I recall some years ago visiting a hotel, and encountering a young man wearing a yarmulke. We met in the lobby of the hotel. After we got on the elevator, he asked me for a favor. He asked me if I would unlock the door of his hotel room for him. You see, the hotel has electronic locks, and operating the hotel's lock was, in the view of this Jewish man, a violation of the Sabbath.
Oddly, he had not the least compunction in asking me to violate the Sabbath for him. I disagreed with the man's theonomy, and so I agreed to assist. I pressed the elevator button for him, and I unlocked his door for him. I thought it would be pointless to dispute the matter with him.
Later I investigated whether this was normal or not. After all, normally if something is wrong, it is wrong to ask someone else to do that wrong thing for you. One cannot ask a stranger on a train to murder one's father, nor (thought I) could one ask a stranger in a hotel lobby to violate the Sabbath. It turns out that the standard Jewish response to the latter question is to distinguish.
Apparently, the standard Jewish answer is that the Sabbath is only for the Jews, not for the Gentiles. Thus, it's perfectly ok for me (who the young man assumed to be a Gentile) to break the Sabbath, but not ok for me to kill (since prohibitions on murder are more universal).
Why do I bring this up now? The reason I bring it up is because I had a tasty dinner of Rotini with Meat Sauce on a Friday during Lent. I'm interested in Catholic opinion on the matter. Do Catholics think that Lent applies to Christians that are not Catholics? What about to formal/material heretics? In other words, is Lent to Catholics as the Sabbath is to Jews?
On the other side of the spectrum, I am aware that Ramadan in some Muslim countries is enforced by the police. It is not a defense to a charge of breaking Ramadan in any public place that you are not a Muslim.
Furthermore, such a view is not entirely outside Catholicism. Recall that the Fourth Lateran Council decreed:
68. Jews appearing in public
A difference of dress distinguishes Jews or Saracens from Christians in some provinces, but in others a certain confusion has developed so that they are indistinguishable. Whence it sometimes happens that by mistake Christians join with Jewish or Saracen women, and Jews or Saracens with christian women. In order that the offence of such a damnable mixing may not spread further, under the excuse of a mistake of this kind, we decree that such persons of either sex, in every christian province and at all times, are to be distinguished in public from other people by the character of their dress -- seeing moreover that this was enjoined upon them by Moses himself, as we read. They shall not appear in public at all on the days of lamentation and on passion Sunday; because some of them on such days, as we have heard, do not blush to parade in very ornate dress and are not afraid to mock Christians who are presenting a memorial of the most sacred passion and are displaying signs of grief. What we most strictly forbid however, is that they dare in any way to break out in derision of the Redeemer. We order secular princes to restrain with condign punishment those who do so presume, lest they dare to blaspheme in any way him who was crucified for us, since we ought not to ignore insults against him who blotted out our wrongdoings.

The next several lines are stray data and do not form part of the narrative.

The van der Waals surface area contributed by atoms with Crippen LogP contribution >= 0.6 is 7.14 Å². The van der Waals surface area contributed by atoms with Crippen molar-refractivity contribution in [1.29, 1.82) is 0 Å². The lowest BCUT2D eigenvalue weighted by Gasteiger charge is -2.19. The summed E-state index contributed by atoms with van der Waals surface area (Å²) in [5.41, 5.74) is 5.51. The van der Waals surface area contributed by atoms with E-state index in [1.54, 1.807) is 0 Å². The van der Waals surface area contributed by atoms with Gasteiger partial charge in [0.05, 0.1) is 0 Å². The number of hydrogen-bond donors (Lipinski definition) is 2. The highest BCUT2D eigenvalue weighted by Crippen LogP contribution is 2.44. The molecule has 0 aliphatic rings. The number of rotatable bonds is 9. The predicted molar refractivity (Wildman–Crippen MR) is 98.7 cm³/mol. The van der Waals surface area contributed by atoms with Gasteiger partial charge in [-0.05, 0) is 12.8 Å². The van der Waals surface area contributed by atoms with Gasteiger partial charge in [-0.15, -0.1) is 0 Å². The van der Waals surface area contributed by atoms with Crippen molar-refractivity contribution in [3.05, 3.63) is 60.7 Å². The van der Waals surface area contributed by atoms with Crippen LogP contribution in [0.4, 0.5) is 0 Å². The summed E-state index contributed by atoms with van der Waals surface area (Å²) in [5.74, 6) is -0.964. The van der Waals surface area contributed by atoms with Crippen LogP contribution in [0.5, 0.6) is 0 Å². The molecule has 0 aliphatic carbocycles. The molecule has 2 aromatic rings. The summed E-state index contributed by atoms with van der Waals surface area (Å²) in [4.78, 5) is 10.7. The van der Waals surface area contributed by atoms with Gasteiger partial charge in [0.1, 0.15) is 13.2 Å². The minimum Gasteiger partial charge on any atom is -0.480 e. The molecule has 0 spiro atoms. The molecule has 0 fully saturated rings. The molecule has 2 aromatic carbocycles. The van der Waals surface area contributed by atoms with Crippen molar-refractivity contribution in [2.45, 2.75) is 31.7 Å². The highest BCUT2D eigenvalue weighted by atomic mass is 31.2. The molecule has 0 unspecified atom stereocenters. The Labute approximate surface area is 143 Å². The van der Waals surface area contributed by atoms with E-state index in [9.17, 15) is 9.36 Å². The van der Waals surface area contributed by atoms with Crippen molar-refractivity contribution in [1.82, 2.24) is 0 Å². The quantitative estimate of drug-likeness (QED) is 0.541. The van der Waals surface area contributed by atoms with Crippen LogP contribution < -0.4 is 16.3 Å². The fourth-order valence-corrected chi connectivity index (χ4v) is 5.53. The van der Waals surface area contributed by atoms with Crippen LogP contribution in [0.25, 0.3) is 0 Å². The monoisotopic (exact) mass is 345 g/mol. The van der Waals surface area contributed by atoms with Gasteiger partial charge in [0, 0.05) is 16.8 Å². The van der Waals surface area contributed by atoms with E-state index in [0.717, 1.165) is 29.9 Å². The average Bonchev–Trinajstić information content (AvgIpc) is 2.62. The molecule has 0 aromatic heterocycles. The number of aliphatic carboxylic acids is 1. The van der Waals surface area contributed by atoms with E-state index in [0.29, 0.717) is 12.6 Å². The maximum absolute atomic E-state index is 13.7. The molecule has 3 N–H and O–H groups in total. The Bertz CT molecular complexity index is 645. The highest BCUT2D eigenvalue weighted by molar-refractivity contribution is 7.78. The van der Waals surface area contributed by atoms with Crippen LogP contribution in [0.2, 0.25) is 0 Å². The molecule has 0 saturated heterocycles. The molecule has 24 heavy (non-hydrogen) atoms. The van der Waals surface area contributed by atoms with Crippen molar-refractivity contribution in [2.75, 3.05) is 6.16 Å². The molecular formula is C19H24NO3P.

So then, the simple question is: is my consumption of Rotini with meat sauce on Friday during Lent a mortal sin for me, or only for my Catholic neighbors? Is Lent more like Ramadan or the Jewish Sabbath? And if the latter, would you please pass the meatballs?
UPDATE: I realize that Orthodox views on Lenten fasting are somewhat diferent. I'd be interested in Orthodox thoughts on whether it is sin for Reformed Christians to violate the various prohibitions on eating, drinking, and sex during that period.
Further Update: Thanks to Reginald for his well-reasoned response from a Catholic perspective here (link). If I may summarize his answer: in his view it is more like the Jewish Sabbath, in that it is permitted for non-Catholics to ignore the fast, because the moral basis of obligation is dependent on the duty of Catholics to obey their church.